Luis Sánchez
Director General
ErgoSolar
/
View from the Top

Cracking the Project Development Sector

Wed, 02/21/2018 - 15:36

Q: What are Mexico’s major challenges in developing residential use of solar power?

A: Mexico has three major challenges. First, we have the cultural and behavioral components. We have a responsibility to communicate and create awareness about the benefits of solar power and to debunk misconceptions. Companies involved in solar power like ourselves need to be precise and assertive when raising awareness. We rely heavily on social media and all news broadcasting formats to this end. Second, financial sources. When we started this business, there was a lack of financial structures for renewable energy, yet there was a dire need with almost every project, from the entrepreneurial outset, to finance final clients. Third, the sector needs trained professionals throughout the whole value chain, from installation technicians to project developers and engineers. Proper regulations and certifications need to be in place to further enhance the preparation and training of renewable energy experts. 

Q: Which industries are most eager to transition toward renewable energy?

A: First in line are those whose business lines require intensive energy consumption: concrete, plastic, textile, automotive, and agro-industrial, to name a few. They are choosing renewable energy as an electric power source because it is cost-effective and helps them comply with the compulsory 5 percent requirement in CELs. This will have a positive spillover effect, as major conglomerates such as CEMEX or Volkswagen will need to rely on their suppliers to comply with this new requirement.

Q: What is ErgoSolar’s strategy behind its partnership with Solarnet?

A: ErgoSolar has been operating in the Mexican market for seven years now. We launched the company at the same time as the Interconnection Law came into effect in 2008. Today we have 400 solar power projects successfully installed and operating nationwide — Tijuana, Puebla and Guerrero, among other locations. Our business scope revolves around distributed generation and megaproject engineering. We wanted to start adding value to utility-scale projects, hand in hand with an international EPC company, such as Solarnet, which transitioned organically from construction to renewable energy. This is a major comparative advantage when it comes to addressing utility-scale projects, as well as Solarnet’s financial strength and capability. The objective of our collaboration is to deliver the most competitive EPC option for Mexico’s renewable energy market, combining Mexican and international experience, providing competitive solutions for the market’s off-takers and covering projects ranging from 5MW to close to 200MW.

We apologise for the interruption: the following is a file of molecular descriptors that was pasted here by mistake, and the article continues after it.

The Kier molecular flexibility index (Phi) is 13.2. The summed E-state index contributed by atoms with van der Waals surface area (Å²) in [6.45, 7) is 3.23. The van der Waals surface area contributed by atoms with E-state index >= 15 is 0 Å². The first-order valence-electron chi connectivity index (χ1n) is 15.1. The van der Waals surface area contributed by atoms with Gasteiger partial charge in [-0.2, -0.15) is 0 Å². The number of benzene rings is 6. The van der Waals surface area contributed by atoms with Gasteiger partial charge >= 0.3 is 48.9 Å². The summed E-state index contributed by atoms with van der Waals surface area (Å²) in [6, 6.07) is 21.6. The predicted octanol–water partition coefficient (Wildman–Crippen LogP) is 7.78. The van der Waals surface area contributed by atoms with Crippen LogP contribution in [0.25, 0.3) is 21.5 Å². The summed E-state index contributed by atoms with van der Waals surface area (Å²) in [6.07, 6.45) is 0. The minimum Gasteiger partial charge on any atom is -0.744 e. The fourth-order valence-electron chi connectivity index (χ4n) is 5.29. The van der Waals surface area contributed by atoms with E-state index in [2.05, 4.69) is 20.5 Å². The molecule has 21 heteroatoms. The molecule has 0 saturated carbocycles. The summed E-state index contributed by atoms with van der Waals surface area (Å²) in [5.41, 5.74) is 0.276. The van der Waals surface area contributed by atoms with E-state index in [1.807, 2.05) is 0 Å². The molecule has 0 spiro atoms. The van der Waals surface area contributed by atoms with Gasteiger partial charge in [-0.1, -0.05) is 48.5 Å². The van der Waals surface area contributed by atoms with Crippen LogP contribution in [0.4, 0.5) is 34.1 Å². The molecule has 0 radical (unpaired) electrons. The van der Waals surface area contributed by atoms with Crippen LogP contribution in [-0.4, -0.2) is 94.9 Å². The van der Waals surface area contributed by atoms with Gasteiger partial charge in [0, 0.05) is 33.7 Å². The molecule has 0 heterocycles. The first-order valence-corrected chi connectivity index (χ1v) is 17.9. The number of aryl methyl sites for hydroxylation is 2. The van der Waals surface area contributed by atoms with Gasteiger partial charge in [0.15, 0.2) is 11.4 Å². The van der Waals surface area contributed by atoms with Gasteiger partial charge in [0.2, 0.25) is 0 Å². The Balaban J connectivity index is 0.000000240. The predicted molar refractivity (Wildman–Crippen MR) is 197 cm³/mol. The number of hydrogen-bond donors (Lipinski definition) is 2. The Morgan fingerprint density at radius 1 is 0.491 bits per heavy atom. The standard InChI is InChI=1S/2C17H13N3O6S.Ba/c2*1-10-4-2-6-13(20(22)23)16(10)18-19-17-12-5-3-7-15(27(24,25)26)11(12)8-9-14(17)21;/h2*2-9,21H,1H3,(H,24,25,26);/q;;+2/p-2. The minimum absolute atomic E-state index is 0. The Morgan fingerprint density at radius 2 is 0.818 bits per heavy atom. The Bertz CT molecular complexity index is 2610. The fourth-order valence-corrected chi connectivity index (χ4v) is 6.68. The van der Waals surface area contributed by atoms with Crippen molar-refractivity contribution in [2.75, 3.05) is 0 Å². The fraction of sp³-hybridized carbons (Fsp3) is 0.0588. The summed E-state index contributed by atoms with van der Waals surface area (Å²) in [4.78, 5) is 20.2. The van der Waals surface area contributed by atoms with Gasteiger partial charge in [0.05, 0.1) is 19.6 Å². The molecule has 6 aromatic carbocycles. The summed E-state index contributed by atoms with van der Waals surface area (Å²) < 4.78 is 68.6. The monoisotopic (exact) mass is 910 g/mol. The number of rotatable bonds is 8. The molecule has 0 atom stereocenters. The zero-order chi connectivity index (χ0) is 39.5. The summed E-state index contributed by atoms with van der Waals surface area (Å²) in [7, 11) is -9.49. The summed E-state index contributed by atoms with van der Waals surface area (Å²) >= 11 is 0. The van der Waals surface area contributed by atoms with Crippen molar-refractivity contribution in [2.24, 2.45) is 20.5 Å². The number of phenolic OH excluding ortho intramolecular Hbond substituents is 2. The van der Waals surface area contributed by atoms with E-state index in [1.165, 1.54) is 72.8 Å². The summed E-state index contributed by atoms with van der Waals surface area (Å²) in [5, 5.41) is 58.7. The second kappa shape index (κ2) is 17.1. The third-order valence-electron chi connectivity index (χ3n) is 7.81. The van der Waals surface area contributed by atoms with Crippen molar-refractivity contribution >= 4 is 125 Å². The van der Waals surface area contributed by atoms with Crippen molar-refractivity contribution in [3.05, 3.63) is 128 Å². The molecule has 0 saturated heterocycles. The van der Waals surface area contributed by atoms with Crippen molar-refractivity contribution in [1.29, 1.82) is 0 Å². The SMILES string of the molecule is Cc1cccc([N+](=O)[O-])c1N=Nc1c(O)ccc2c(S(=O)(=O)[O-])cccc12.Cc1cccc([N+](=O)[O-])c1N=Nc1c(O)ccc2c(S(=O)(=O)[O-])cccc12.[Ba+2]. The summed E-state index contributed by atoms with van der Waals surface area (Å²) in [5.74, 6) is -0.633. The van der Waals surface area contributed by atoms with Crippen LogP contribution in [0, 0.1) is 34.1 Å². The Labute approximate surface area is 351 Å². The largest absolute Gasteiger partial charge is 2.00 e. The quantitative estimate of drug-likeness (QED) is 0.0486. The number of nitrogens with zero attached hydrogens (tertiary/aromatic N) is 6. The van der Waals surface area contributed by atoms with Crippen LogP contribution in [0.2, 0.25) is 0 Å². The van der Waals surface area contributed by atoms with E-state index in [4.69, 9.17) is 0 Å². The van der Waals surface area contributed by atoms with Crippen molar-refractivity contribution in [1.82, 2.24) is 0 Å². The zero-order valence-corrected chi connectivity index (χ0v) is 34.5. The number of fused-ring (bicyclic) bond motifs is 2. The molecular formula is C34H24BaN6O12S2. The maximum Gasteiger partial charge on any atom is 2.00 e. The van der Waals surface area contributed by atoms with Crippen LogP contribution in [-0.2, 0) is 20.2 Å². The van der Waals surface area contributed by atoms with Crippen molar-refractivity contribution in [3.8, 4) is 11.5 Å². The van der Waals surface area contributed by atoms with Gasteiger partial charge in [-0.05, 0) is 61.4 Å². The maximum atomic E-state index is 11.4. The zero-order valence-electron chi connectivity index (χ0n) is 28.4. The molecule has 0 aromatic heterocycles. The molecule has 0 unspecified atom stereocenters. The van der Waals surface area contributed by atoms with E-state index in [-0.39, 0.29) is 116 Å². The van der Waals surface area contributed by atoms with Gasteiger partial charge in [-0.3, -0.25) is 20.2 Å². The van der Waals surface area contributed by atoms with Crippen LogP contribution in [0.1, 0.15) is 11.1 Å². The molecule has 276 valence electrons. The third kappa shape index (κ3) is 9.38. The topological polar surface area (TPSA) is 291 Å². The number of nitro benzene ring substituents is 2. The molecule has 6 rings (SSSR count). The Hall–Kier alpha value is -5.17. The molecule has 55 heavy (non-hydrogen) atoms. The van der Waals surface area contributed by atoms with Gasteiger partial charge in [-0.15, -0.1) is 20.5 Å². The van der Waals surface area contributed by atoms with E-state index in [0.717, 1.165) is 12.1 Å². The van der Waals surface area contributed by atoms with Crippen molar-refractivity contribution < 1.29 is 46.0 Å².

Q: What is missing to capitalize on the potential of distributed generation in Mexico?

A: Besides the threefold challenges I mentioned earlier, which also apply here, Mexico has to start thinking smart grid. For about 70 years, the private sector was prohibited from participating in any aspect of Mexico’s electric system. As a result of the reform, the great unknown has transformed into the great opportunity, where private players can participate directly in the industry’s entire value chain, from generation to consumption. 

Q: How does ErgoSolar stay up to date with the latest technological developments in solar power?

A: We are strongly focused on investing in technological innovations and the company is opening two new business lines: process innovation and engineering innovation. We make sure to stay in the loop regarding the industry’s latest international developments and we keep a close eye on the products and services our suppliers invest in. As a solar power company, we are addressing the major challenge posed by Potential Induced Degradation (PID). This refers to the degradation of solar module crystals as a result of ion exchange between silicon and aluminum. The industry is proposing aluminum-free solar modules and we are exploring other options as well. We always keep in mind that these new developments must meet Mexico’s specific needs.